Saint-Simon's theory received its full exposition at the hands of Auguste Comte (1798–1857), the self-professed founder of positive sociology. Again, the history of the human race is occasioned by transformations in ideas, progressing from the theological to the metaphysical, and then to the positive and scientific. With this conceptual scheme in mind, it is possible to divide human history into more specific periods marked by different religions and movements against them. In the present age the social world will be organized by sociologists according to the positive laws of sociology, and the eventual result will be a rational world without war and injustice.

Along with the rise of French positivism and sociology, the idea of progress grew as well, and in a different vein, in Germany. Even before Condorcet's Sketch, the philosopher Immanuel Kant published (in 1784) an essay entitled "Idea for a Universal History with a Cosmopolitan Purpose." A year later he published another essay entitled "Perpetual Peace." According to Kant, our practical reason impels us to postulate historical progress toward a point where happiness and morality coincide, and to look for signs that such progress has in fact occurred. Moreover, the means by which that progress takes place is antagonism and the "unsocial sociability" of men. Without the discordance between the selfish individual and society, humankind would have remained in an Arcadian sleep. The human powers and talents unleashed by antagonism are the means used by history to develop, over time, a form of civil society and a peaceful world order that will make universal justice possible. With Kant, we see an important new dimension of the idea of progress: the notion that history or nature uses human conflict for ultimately good ends. This notion came later to be expressed as the cunning of reason in the thought of Georg Wilhelm Friedrich Hegel (1770–1831), one of the most important figures in the history of the idea of progress.

According to Hegel, the history of the human race is produced by the dialectical contention among conflicting ideas of freedom and recognition. The movement is dialectical because each stage of history contains the conditions for its own demise and replacement by the next. Human history concerns the dialectical development of mind, and its stages proceed from the world in which it is thought that one man is free and all others are not, to one where it is thought that a few are free and all others are not, to a world where it is thought that all are free. In each case, what is thought is what is embodied in concrete institutions and social practices. The last stage has, in Hegel's mind, been reached and is embodied in the modern state characterized by equal rights, the rule of law, and the harmony among the separate spheres of expert political administration, economic and private life, and religion. With Hegel, we see another important dimension of the idea of progress: the end of history. For Hegel, human history is the story of progress, but that progress—and so history as we know it—not only comes to an end but has come to an end in his time. There will, therefore, be no new struggles between forms of moral, political, and social life.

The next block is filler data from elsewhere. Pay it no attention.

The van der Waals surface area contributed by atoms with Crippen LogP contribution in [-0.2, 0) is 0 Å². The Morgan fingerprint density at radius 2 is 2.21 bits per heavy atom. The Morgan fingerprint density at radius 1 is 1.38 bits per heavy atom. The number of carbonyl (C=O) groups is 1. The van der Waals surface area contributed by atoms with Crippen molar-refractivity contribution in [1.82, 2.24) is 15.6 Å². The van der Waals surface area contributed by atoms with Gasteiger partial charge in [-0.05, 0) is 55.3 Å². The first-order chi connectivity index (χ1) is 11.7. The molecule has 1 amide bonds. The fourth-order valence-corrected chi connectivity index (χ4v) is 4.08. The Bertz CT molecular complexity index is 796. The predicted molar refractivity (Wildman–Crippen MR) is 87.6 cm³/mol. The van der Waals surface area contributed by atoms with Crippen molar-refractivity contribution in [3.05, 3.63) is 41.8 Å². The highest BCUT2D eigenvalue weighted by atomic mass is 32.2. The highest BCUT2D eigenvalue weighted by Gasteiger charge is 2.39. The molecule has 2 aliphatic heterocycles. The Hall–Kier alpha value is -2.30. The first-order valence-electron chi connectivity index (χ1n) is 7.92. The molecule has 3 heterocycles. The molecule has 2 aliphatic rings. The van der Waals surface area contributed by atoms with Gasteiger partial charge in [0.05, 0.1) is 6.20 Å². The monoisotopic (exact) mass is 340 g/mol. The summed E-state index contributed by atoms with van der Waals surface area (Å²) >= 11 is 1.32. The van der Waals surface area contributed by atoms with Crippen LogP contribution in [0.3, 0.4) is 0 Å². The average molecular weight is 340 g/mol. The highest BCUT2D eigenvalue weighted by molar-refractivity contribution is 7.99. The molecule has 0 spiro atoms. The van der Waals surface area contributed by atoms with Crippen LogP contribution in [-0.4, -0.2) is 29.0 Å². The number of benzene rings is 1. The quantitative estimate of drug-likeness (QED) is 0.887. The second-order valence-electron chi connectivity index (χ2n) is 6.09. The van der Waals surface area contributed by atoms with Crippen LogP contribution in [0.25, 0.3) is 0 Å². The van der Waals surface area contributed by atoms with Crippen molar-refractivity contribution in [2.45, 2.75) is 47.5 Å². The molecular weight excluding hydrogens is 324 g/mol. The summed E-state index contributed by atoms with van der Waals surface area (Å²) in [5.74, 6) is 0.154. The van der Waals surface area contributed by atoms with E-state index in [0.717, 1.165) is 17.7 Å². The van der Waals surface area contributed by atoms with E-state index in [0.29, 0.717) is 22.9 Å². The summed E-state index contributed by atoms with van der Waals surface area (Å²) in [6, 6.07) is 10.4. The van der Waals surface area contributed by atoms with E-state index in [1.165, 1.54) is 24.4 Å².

Hegel is important in his own right, but also because his thinking influenced perhaps the single most important theorist of progress: Karl Marx (1818–1883). Hegel's followers divided between the Old Hegelians and the Young Hegelians. The issue concerned the extent to which Hegel's system did or did not reconcile reason and religion. Marx was influenced by the Young Hegelians, who thought that the system required further critique of religion, but Marx rejected the idea of a dialectic of mind and replaced it with dialectical materialism. (And he accordingly derided the French socialism of Saint-Simon as utopian. Marx's associate Friedrich Engels, too, criticized Saint-Simon for trying to "evolve the solution to human problems out of the brain" rather than from material conditions.) According to Marx, the course of history is determined by the internal contradictions and class conflicts embedded in succeeding arrangements of the means of material production. As capitalism and the bourgeois monopoly of the means of production advance, traditional and rural forms of life are swept away. But as the productive power of revolutionary capitalism advances, so too does the impoverishment of the industrial proletariat, and inevitable crises of overproduction combine with that impoverishment to produce a revolution by the Communist Party that acts politically for the proletariat. With the coming of the revolution, the means of production are socialized, and with this oppression and inequality disappear, as does the coercive political state that will in time "wither away." Needless to say, Marxism was the most powerful political embodiment of the idea of inevitable progress in the twentieth century. Critics of the idea of progress might point out that more human beings perished at the hands of communism, which failed, than from any other idea or cause in the entire course of human history.